Kollontai’s vision had correctly anticipated the state’s interest in regulating (specifically increasing) the rate of childbirth, but she believed this could be done without recognizing or privileging monogamous committed relationships. In fact, the state came to the conclusion that the age-old institution of marriage was an effective instrument for the production and care of children. Far from having outlived its usefulness, the family attained a heightened importance under a regime powerful enough to bend it to its own ends. And as an integral piece of the family structure, state-recognized marriage could not be jettisoned, regardless of Kollontai’s argument that interpersonal relationships are “no longer the concern of the workers’ collective.”

Kollontai was wrong to think that fully collectivized society would have no use for marriage or families, but this was only part of her argument. Not only did she believe the family and marriage should wither away, she also believed they inevitably would when Soviet society eventually matured. It could be argued that had the Soviet Union followed a different socialist path—had one of the intraparty opposition groups, such as the Workers’ Opposition of which Kollontai was a part, triumphed over Stalin in the 1920s, for example—Kollontai’s predictions might have been borne out. But in fact many of the economic and political factors she foresaw did come to pass: according to The Soviet Union, “ninety percent of the city women are believed to have jobs outside their homes.” State childrearing subsidies and dormitories were provided, if not in age-sorted residential palaces, then at least to an extent that eased the family’s role in supporting children. At least from 1944, any mother could choose to have her child brought up in a state-run institution and withdraw him or her whenever she wanted.  And yet the family and relatively traditional marriages endured in Russia, and have endured to this day.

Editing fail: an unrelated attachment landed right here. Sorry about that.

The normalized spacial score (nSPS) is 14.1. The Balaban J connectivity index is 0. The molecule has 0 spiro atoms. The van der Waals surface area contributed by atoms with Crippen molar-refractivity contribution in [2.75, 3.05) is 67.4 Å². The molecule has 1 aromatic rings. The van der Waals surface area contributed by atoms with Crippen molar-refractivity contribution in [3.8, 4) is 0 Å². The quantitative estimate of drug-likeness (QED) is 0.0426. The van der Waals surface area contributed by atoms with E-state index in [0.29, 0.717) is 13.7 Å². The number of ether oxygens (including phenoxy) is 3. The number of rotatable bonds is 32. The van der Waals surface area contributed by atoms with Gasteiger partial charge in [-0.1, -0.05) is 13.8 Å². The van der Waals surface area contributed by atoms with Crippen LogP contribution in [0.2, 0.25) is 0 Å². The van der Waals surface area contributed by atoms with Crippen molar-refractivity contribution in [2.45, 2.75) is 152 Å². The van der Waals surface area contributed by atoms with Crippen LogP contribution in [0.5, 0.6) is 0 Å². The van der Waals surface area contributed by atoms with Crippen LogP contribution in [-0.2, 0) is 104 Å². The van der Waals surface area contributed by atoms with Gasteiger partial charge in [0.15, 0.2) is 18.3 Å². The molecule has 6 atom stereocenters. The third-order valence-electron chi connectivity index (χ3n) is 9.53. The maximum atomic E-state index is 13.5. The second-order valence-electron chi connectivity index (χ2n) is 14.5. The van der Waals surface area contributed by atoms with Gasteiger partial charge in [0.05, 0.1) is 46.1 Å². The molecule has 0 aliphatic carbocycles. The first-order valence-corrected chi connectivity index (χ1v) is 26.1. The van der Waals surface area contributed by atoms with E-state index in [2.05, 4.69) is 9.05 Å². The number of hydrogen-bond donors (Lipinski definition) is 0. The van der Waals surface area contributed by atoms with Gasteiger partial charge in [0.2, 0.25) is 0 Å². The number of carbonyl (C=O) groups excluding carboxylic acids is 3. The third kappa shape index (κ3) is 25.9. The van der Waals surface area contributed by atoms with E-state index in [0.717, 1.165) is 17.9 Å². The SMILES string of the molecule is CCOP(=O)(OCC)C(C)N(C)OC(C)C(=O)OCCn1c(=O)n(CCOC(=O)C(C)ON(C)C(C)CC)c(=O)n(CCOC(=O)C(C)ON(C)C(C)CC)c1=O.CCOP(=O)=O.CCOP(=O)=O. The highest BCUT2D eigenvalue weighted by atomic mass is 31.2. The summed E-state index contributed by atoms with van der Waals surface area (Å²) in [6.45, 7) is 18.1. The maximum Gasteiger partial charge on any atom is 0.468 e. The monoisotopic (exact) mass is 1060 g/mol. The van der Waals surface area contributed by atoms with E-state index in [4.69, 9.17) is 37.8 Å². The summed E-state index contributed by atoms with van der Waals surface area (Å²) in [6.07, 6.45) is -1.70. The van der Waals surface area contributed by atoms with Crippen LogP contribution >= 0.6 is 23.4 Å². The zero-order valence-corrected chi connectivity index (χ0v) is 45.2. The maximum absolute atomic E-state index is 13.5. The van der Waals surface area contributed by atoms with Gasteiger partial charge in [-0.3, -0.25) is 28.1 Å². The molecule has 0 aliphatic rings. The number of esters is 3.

Why was Kollontai so mistaken about the fragility of marriage and families? A better question would be how she could have expected the disintegration of two of her society’s oldest institutions to be so quick and easy that in 48 years no sign of them would remain. Only in the aftermath of the revolutionary year of 1917 would predictions of such extreme change have seemed not only achievable but even inevitable. One of the world’s oldest dynasties, at the head of the world’s largest state, had been overthrown by the world’s most radical regime. The end of bourgeois marriage and the withering-away of the family were simply two more items on the Bolshevik to-do list, next to the rapid industrialization of Russia, the creation of a “New Soviet man,” the death of religion and superstition, the international spread of communism, and the transition to the first classless society in human history. Only later would it become clear which of these goals lay in the realm of the possible, and which were the products of revolutionary overreach. 

1 In 2010, according to the Russian polling firm VTsIOM, 75% of Russians identified as Orthodox, while only 8% identified as nonbelievers. For comparison, a 2009 Gallup poll found that 78% of Americans identified as some sort of Christian, while 13% identified as nonbelievers.